During the Warriors‘ championship-sealing 129-120 win at Oracle Arena on Monday night — when the Warriors vanquished the Cavaliers, LeBron James, and every 3-1 joke ever by capturing their second title in three seasons — Thompson leaped in the air to block Tristan Thompson‘s shot at the rim. Except, he never shot the ball. Klay, already committed in mid air, made contact with the other Thompson’s shoulder, a whistle blew to signal a foul, and Klay kept falling.
So, Green caught him.
Green was trying to save Thompson from a devastating fall to the hardwood. He ended up finding redemption.
Before the season even began, redemption was a word that many threw around when discussing the Warriors. Could the Warriors, a 73-win team that blew its spot in history by letting an insurmountable Finals lead slip away, redeem itself with a championship?
Except that talk never really made total sense. This version of the Warriors, with Kevin Durant replacing Harrison Barnes, are not last year’s Warriors. And so, the idea that the Warriors could take revenge against the Cavaliers or gain some sort of redemption was always a stretch. Last year is last year. It’s not comparable to the present.
Green is the exception. After all, he’s the reason — at least a significant portion of the reason — why the Warriors failed to finish their record season with a crown.
Last year, when the Warriors tried to close out a 3-1 series against the Cavaliers at Oracle, Green was stationed next door at the A’s game, hanging out with Marshawn Lynch in a suite, prepared to sprint over to the arena to join his teammates after they won their second straight title. That never happened — in large part because Green couldn’t play. His suspension, which stemmed from the previous game when he attacked James’ groin area, prevented him from serving his role as the Warriors’ beating heart.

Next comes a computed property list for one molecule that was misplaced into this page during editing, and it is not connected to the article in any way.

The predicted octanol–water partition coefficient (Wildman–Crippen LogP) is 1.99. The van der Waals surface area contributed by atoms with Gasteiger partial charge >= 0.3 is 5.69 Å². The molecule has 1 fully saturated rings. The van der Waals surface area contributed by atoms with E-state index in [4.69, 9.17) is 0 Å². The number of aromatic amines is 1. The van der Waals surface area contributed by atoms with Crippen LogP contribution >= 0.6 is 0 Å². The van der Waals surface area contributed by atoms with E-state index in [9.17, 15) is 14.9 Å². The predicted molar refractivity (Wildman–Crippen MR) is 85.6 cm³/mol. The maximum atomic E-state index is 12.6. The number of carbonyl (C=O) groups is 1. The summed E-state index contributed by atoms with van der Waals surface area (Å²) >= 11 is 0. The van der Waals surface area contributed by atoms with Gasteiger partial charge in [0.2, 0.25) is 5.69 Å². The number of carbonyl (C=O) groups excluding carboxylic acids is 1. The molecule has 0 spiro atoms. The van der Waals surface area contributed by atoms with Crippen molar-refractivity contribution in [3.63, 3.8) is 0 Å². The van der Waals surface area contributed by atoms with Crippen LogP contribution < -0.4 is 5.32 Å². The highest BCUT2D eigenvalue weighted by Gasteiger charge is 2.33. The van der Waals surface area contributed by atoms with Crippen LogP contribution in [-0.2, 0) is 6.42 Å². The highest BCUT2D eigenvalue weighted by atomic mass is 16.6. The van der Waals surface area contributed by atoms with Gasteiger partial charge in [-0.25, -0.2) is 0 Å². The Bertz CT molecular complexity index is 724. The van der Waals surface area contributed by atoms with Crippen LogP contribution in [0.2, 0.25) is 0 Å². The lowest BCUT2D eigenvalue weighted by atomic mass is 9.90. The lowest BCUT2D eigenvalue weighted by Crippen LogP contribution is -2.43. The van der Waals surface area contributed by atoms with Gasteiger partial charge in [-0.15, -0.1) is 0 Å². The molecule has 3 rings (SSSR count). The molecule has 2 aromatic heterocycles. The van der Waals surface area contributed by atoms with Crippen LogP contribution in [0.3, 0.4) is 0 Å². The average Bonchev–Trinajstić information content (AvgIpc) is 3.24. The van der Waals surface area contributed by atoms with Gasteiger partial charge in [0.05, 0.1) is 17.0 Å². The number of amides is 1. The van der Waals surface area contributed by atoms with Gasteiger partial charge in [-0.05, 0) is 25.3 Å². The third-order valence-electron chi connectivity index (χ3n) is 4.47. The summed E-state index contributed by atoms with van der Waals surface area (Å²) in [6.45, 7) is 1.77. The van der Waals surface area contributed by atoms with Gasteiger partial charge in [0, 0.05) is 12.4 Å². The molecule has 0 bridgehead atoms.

Without Green, the Warriors allowed 112 points. The Cavaliers stole a game they needed to steal. The rest is history.
“I don’t really carry it with me,” Green said the day before this year’s Finals began. “I’m a firm believer in shit happens. And carrying it with you for what? I carried the lessons that I learned with me, but the actual incident? I put that behind me a long time ago.”
More s*** (the better kind) happened Monday night, when Green completed his arc of redemption.
In no way was he perfect, shooting 3-of-10 for 10 points. He really wasn’t good offensively all series long. After a blistering start to the playoffs, when he shot 47 percent from deep in the run-up to the Finals, his touch faded in the final five games. He went 7-of-25 from 3 in the Finals. But Green isn’t there to score. When his 3s drop, they’re an added bonus. They turn a nearly unbeatable team into an indestructible force. They’re the dragons reigning fire down from above to help an armada already filled with Unsullied and Dothraki.
But they’re not necessary. The Unsullied and Dothraki don’t need him. Steph Curry, Durant and Thompson are there to score. Green is there for other reasons.
His presence alone is enough to make the difference. By doing something that probably seems easy to everyone else — simply staying on the floor — he did his part. Steve Kerr often likes to say that his team walks the edge between reckless and explosive. Green walks the line between fiery and out of control. A year ago, he lost control. This year, he straddled that line perfectly.